They’ve kept many of the statues and decor around the park, such as the Snow White exhibit, which includes several displays within a small hut. Signage informs guests Disney made this exhibit in 1939 for the New York World’s Fair and the animation is one-of-a-kind.
While the displays look like they haven’t changed in decades, the park has upgraded the rides to ensure safety for the guests. There’s a small Ferris wheel, a merry-go-round, a tilt-a-whirl, a paratrooper ride (also known as the parachute ride or umbrella ride), and much more.
We loved that they had rides for the littler kids as well, such as small boats with bells they can ring, and little cars that go around in a circle. Like many little boys, my toddler is obsessed with cars, so he was in his element! This was the first time we got to put him on a ride all by himself, so it was a special memory to take home.
Before leaving Magic Park we grabbed some lunch at the Peppermint Lounge. They offer inexpensive items you’d expect from a theme park, like hamburgers, hot dogs, fries, and they even have cotton candy.
My son got a kick out of his chicken nuggets being shaped like dinosaurs. I had a cheeseburger, which really hit the spot. They have a sign inside the building where you purchase the food indicating that they do not pre-cook the burgers, so you can have a flavorful meal without a hefty price tag. There was plenty of room to eat outside among picnic tables.
After lunch, we enjoyed two more activities before calling it a day – we took a five-minute train ride and fed some farm animals. The train goes through the woods where you see a lot of animal figurines, go over a bridge, and make your way through a tunnel.
My son loves trains possibly more than cars, so this was an ideal activity for him. And of course he likes animals – as all kids do! – so the train ride and animal feeding were fun, unexpected additions to the Magic Forest experience.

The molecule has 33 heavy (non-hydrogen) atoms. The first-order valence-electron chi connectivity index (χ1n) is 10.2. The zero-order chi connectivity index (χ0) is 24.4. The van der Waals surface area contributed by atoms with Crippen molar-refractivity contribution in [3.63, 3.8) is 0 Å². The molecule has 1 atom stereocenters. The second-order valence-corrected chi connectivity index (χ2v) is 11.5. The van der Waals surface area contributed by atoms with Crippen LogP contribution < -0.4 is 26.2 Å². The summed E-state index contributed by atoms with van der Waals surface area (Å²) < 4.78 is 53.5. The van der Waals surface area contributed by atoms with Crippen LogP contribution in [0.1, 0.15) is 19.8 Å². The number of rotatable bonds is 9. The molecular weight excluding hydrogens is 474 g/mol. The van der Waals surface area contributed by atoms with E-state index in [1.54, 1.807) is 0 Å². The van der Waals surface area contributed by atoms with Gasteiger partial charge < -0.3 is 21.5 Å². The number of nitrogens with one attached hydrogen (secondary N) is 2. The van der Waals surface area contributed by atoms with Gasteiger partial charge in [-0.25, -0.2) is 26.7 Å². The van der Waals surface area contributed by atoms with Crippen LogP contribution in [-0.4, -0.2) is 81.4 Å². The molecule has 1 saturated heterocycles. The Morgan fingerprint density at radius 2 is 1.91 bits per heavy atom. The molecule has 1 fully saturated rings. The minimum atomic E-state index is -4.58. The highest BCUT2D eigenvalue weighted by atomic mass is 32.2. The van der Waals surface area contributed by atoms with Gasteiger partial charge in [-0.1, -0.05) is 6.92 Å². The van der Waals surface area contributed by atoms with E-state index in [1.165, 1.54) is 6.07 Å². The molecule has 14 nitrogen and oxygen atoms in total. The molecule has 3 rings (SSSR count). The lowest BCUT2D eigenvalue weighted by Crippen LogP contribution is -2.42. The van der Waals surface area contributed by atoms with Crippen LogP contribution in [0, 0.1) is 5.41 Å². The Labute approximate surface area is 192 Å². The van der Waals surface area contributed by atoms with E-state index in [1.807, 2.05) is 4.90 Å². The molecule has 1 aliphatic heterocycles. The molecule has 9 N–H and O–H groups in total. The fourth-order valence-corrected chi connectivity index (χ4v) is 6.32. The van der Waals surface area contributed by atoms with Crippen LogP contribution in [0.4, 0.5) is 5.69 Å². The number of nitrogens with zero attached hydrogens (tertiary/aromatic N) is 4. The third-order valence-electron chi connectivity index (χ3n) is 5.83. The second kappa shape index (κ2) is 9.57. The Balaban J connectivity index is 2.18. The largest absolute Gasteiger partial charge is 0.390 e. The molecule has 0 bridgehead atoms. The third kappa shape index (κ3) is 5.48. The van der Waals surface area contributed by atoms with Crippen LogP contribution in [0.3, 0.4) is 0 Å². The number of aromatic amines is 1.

Alpacas hang out near where you board the train, and sheep and goats are a little ways away. We purchased a generously filled paper cup of food to feed the animals for just $1.
One of my biggest takeaways on Lake George Expedition Park is that it’s the ideal size. Both Dino Roar Valley and Magic Forest are large enough that there’s plenty to do and see, but they’re not so big they’re overwhelming. My two-year-old could walk around the entire time with no problem. Although the park is definitely stroller-friendly, it’s nice to leave that at home when you can.
The other aspect I really loved about the park, aside from how it’s so kid-friendly for all ages, is that it marries the old and the new with the two components. You can tell the realistic dinosaurs at Dino Roar Valley come from the latest technology, but then Magic Forest gives you that sentimental feel of parks you visited when you were a child.
It’s safe to say we’ll look forward to coming back! Since being back at home after the adventure, my son now says “no dinosaurs” when we’re taking a walk, or looking out of a window, as if he’s expecting the giant beasts to come strolling up at any moment. Even at such a young age the park made a distinct impression on him, and we look forward to making more memories.